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Ursula Martius Franklin: Activist-Physicist

Hello everyone! I'm Tina and this is Women Weekly, where I post about one wonderful woman in the STEM field every Friday. This week, I looked into the life of a scientist who worked hard to make the world a better place – Ursula Martius Franklin.


Ursula Martius Franklin was born in 1921 in Munich, Germany, into a Jewish family. Ursula's parents tried to send their only child to Britain to save her from the Nazi persecution of Jews, sadly, unsuccessfully. Ursula ended up in a forced labor camp and her parents in a different concentration camp. Thankfully, all three members of the family survived the Holocaust and were reunited after the war. This traumatic experience became one of the reasons Ursula dedicated her life to humanitarian work and peace activism.

Ursula chose to study science at the Technical University of Berlin since this field couldn't be censored by the state. She earned her Ph.D. in experimental physics in 1948 and the following year she moved to Canada for a postdoctoral fellowship at the University of Toronto. Ursula married engineer Fred Franklin, together they had 2 children and became followers of Quakerism.

Ursula spent 15 years working at the Ontario Research Foundation. From 1967, she worked as an expert in metallurgy and materails science at the University of Toronto's Faculty of Engineering, promoted to full professor in 1973, University Professor in 1984, and professor emerita in 1987. For 2 years, she directed the university's Museum Study Program and was named a Fellow of the Ontario Institute of Studies in Education and Senior Fellow of Massey College.

Throughout her life, Ursula worked in different areas. Her work in archaeometry consisted of studying Chinese black mirrors or dating glass beads. She participated in the Baby Tooth Survey, studying radioactive isotopes from nuclear weapon tests in children's teeth. As part of the Science Council of Canada, she recommended ways to preserve nature and protect the environment.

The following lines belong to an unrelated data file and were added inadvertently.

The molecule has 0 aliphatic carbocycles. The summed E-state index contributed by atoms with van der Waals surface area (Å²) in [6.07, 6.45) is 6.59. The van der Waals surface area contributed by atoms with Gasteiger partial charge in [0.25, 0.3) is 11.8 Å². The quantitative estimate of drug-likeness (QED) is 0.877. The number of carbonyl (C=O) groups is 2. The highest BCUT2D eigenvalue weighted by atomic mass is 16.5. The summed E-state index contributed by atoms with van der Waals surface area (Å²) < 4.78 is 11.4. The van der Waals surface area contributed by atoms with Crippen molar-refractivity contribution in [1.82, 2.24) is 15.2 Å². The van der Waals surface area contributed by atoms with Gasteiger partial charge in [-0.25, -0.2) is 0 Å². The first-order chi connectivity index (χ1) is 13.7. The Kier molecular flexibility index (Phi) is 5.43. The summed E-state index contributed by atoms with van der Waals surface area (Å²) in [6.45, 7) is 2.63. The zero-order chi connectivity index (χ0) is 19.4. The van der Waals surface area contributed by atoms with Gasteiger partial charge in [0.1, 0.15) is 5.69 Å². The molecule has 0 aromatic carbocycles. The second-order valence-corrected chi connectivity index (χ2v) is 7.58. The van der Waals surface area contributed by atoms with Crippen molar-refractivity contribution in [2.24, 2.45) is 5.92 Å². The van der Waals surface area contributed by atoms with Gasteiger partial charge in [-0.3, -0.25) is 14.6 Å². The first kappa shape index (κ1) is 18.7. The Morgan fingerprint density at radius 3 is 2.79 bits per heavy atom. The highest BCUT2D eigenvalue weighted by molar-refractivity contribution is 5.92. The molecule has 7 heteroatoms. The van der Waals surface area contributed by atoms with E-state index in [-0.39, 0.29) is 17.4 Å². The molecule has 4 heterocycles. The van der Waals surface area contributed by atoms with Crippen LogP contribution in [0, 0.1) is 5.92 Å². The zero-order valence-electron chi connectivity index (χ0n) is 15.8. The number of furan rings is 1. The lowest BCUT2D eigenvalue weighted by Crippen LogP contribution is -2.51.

A big part of Ursula's life was her philosophy, which was, among other things, influenced by her tragic childhood, her field of study, and Quakerism. She famously described the difference between holistic and prescriptive tools. The former gives the user freedom and control over their work, while the latter divides the work into steps between many people that need to be managed. New technologies tend to be presented as holistic but end up taking away our freedom. She also promoted acoustic ecology, criticizing noise pollution.

Ursula was an activist, mainly when it came to pacifism and feminism. She participated in a campaign for conscientious objectors to be able to redirect their income taxes from military uses to peaceful ones, unsuccessfully. She took part in a successful lawsuit against the University of Toronto regarding unfair wage gaps between equally qualified men and women.

Ursula died in 2016 and donated her academic and personal archives to 2 universities.

Ursula Martius Franklin lived by her philosophy, often voicing her anti-war beliefs and supporting women and the community. She used her knowledge of technology and intertwined it with her way of thinking. This resulted in her steady life-long career, during which she could encourage and support young women interested in scientific fields.






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